David Rubinstein talks about why he founded Carlyle.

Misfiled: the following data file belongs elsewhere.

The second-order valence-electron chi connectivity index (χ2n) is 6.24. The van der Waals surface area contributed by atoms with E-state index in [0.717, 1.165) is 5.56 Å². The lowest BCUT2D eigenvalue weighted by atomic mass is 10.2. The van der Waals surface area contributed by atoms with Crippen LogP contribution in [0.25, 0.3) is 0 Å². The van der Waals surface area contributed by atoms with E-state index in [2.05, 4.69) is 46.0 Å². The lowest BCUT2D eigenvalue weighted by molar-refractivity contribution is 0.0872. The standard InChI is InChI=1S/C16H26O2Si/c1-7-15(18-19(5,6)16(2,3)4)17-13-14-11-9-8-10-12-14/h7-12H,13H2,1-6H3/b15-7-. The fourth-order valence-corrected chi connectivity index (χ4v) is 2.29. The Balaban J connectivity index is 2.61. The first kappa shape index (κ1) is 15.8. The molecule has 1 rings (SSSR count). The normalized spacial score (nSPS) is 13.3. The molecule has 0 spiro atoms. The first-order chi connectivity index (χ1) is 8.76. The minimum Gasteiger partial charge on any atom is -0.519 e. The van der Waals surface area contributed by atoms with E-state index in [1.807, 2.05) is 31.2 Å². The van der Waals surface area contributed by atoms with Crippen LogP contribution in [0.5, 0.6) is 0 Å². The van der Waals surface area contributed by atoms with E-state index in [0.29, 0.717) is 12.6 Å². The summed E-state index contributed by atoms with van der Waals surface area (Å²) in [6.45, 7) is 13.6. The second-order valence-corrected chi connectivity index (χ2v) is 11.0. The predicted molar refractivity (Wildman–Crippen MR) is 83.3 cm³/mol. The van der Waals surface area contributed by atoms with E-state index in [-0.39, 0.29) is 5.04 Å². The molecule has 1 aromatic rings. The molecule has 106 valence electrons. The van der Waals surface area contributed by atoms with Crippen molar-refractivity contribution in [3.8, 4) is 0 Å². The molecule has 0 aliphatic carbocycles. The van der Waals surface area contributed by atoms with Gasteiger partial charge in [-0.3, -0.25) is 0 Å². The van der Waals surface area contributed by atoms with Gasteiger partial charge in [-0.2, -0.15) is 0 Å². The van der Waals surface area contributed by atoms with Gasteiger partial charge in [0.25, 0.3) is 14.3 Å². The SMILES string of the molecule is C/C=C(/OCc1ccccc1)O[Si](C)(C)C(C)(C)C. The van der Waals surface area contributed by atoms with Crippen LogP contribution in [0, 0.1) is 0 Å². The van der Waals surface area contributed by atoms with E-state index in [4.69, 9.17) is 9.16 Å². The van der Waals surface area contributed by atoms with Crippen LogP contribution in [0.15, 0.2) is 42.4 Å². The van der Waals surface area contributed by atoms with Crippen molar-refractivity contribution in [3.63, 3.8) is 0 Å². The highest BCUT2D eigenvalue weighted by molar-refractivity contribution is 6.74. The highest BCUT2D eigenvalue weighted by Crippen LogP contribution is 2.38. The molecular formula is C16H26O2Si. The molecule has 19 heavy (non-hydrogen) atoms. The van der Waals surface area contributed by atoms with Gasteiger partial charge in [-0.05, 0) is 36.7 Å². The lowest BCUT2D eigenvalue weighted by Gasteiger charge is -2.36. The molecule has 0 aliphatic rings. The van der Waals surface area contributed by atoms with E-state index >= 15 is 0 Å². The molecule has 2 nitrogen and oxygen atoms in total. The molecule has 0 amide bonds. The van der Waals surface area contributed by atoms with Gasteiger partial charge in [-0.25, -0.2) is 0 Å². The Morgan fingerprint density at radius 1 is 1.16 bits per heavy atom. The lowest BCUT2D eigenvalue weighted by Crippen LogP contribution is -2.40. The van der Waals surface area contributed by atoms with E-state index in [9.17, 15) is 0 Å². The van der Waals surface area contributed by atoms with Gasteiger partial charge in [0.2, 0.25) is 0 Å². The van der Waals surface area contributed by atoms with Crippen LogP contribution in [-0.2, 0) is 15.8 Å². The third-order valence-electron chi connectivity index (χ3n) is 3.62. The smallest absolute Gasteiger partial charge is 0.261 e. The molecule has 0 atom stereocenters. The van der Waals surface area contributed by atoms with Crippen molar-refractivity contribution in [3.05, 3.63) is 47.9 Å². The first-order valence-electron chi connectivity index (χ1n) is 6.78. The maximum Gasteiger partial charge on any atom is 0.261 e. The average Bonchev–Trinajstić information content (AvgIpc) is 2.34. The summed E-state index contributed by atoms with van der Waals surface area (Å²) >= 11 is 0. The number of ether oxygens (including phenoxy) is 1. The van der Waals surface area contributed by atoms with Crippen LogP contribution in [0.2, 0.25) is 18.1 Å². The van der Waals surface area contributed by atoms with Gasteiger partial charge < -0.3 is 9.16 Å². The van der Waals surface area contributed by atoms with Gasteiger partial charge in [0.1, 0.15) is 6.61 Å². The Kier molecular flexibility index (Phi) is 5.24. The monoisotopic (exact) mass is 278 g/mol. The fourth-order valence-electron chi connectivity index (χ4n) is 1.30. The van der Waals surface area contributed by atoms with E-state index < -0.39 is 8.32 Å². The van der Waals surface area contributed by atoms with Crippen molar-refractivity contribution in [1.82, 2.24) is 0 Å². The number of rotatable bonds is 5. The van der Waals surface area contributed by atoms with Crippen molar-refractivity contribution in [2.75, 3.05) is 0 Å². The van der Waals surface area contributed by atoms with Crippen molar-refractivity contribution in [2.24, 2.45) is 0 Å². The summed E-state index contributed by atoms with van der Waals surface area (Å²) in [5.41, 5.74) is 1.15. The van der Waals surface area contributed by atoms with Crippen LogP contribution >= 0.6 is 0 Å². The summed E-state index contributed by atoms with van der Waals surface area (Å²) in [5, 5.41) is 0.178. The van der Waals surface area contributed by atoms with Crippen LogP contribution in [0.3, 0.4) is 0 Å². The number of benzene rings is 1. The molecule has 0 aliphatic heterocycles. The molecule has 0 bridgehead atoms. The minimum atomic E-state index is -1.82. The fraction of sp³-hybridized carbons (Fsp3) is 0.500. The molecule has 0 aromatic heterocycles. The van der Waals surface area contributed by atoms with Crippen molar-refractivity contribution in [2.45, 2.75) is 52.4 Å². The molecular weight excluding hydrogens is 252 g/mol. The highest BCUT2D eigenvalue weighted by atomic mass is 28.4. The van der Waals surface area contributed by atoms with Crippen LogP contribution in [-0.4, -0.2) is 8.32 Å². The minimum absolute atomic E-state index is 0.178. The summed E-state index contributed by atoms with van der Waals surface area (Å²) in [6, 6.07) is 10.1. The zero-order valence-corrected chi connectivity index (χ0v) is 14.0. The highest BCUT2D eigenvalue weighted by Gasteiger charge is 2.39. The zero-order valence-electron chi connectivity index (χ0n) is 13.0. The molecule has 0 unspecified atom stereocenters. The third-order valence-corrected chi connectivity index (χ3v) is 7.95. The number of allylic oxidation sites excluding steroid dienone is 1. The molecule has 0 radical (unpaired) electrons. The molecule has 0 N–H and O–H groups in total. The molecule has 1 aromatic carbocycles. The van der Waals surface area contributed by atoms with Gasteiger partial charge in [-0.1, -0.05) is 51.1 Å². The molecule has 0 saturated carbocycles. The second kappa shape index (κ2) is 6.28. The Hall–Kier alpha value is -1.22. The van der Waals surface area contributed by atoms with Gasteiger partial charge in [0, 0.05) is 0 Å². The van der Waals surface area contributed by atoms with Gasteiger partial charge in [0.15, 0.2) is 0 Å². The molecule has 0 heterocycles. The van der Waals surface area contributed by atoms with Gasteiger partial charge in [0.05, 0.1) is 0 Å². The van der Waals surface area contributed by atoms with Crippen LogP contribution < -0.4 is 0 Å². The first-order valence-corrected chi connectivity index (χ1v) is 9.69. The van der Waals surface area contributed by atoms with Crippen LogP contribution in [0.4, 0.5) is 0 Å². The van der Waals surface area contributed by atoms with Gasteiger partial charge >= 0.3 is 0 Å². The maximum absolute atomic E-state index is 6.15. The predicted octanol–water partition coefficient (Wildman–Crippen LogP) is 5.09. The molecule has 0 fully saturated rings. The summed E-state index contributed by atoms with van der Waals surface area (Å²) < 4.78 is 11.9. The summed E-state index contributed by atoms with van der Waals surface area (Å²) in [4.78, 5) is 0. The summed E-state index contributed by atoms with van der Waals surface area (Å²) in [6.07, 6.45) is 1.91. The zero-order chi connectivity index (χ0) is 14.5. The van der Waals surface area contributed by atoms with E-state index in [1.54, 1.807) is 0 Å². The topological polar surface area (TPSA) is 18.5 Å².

Transcript:Well, I can’t say that I was that prescient to say 20 years ago that I knew private equity would become what it has become. In fact the phrase “private equity” had not been invented in 1987 when I started Carlyle. I had been practicing law for a number of years in Washington as I had for a number of years in New York earlier before I went to the White House. In both cases I didn’t find that I had a passion for the law, and therefore I didn’t think I would be great at it. And I wasn’t going to be an Edward Bennett Williams or Arthur Liman or some other great lawyer. In my view to be great in anything you have to love what you’re doing. You have to wanna do it regardless of the compensation. You have to wanna do it virtually to the exclusion of everything else. And when practicing law I really didn’t find that passion. I didn’t have that lust for the law. And so I did look to do something else, and I began to read about some people who had served in government, or who had practiced law who had gone into the investment world. And I thought it seemed more attractive to me; more of a chance to be a principal; more of a chance to be in control of one’s life; more of a chance not to be an advisor, but somebody making something happen. So I started Carlyle in 1987. We called it a merchant bank. We only had four people. We only had five million dollars to invest over a several year period of time. Today, as many people know, it’s grown to be one of the largest private equity firms in the world. We’re now managing about $75 billion, and have offices throughout the world, and companies that have over $100 billion in sales between the various companies we control. I wouldn’t have anticipated that then and never saw myself as a great capitalist when I was in law school, or working at the White House, or as a young man. But as events have unfolded, I have become, you know, very actively involved in the private equity world.